Even in this brief account we can see the Ottomans’ keen attentiveness to the local, in terms not just of accommodation, but also of an ability to size up the situation and turn it to Ottoman advantage. A predilection for co-optation had been evident from the very moment the Ottomans entered the historical record. In the case of Limnos, they were able to discern who had traditionally undertaken the defense of the island and to enlist them. We do not know who Bali was; he may have been a Greek by birth who converted to Islam and joined the bureaucracy. Or he could have been accompanied by a translator who communicated his queries to the Limniots. Whichever the case, the Ottomans were able to deploy adequately trained individuals who effectively turned conquests into tax-producing provinces.

If we turn to newly conquered, mid-sixteenth-century Palestine, the same method is on display. By now the Ottoman bureaucracy was fully developed and the Palestinian provinces received a full compliment of officials, many more than Limnos had in 1490. But these officials were quick to bring village leaders into the hierarchy of government, albeit informally. The office of village leader, known as rais, was already a very old one by the time the Ottomans arrived in the Fertile Crescent. They retained the rais as a useful liaison to the tax-paying population and rewarded him with robes (the traditional gift to officials from the earliest days of Islam), thereby integrating local leaders into the symbolic structure of the empire.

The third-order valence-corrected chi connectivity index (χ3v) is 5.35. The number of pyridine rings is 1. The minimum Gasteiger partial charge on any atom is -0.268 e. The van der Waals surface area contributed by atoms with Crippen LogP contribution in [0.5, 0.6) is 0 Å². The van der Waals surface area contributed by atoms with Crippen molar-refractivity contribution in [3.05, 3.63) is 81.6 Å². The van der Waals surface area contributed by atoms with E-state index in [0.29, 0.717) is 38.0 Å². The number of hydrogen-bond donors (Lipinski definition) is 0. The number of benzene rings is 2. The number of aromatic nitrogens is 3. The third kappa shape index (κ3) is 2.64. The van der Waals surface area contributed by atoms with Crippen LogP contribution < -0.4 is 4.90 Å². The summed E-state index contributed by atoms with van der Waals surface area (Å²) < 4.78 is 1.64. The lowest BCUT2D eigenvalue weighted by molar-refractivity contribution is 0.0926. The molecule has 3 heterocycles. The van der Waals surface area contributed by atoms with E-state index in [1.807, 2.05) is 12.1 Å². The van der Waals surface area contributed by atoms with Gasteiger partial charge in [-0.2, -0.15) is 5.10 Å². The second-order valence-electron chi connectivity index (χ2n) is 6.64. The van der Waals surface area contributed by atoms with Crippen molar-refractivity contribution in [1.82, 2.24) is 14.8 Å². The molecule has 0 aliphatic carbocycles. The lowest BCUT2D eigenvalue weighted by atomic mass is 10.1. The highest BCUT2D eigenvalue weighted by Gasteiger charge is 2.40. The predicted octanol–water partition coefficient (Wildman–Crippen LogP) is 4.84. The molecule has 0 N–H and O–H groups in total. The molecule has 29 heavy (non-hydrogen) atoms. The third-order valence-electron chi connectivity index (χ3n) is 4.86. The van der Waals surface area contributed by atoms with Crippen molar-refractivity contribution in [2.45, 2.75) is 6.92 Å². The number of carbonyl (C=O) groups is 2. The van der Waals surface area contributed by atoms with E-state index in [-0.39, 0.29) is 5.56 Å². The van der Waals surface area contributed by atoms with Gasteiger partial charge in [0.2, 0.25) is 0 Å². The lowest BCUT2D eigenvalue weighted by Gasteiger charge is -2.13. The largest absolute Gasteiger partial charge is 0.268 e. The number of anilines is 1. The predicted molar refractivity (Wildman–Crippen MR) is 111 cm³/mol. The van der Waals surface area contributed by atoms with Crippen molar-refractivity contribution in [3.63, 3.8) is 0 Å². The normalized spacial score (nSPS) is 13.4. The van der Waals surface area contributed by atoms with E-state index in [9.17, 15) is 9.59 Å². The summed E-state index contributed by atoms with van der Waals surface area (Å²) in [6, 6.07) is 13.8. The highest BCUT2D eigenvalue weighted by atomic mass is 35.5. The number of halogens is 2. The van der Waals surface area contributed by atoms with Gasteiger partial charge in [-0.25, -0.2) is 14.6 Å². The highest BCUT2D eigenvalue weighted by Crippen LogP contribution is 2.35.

Local people also figured prominently in the proceedings of the Ottoman court, where many lines of authority converged. The kadi, or judge, routinely called upon local experts to assist him in investigating the cases that came before him, such as disputes over taxation. Impressed by the neat categories in Ottoman survey registers, we have failed to adequately appreciate that taxation was a complicated business. Palestinian olive trees, for example, were taxed differently depending on their age, which affected their fruit-bearing ability. It was unlikely that someone from Istanbul would have been able to determine the age of those trees.5

Even those who officially served in the name of the sultan were a more heterogeneous group than has commonly been presented. Prior to the seventeenth century, the link between the military and provincial administration was an essential device of Ottoman governance. In return for their work, the sultan’s soldiers, known as timariots, were assigned one or multiple villages whose revenue they were entitled to collect. When they were not off on campaign, these soldiers resided in or near their holdings. In this way the state both supported an army and gained a class of provincial administrators who were charged with tax collection and the maintenance of law and order.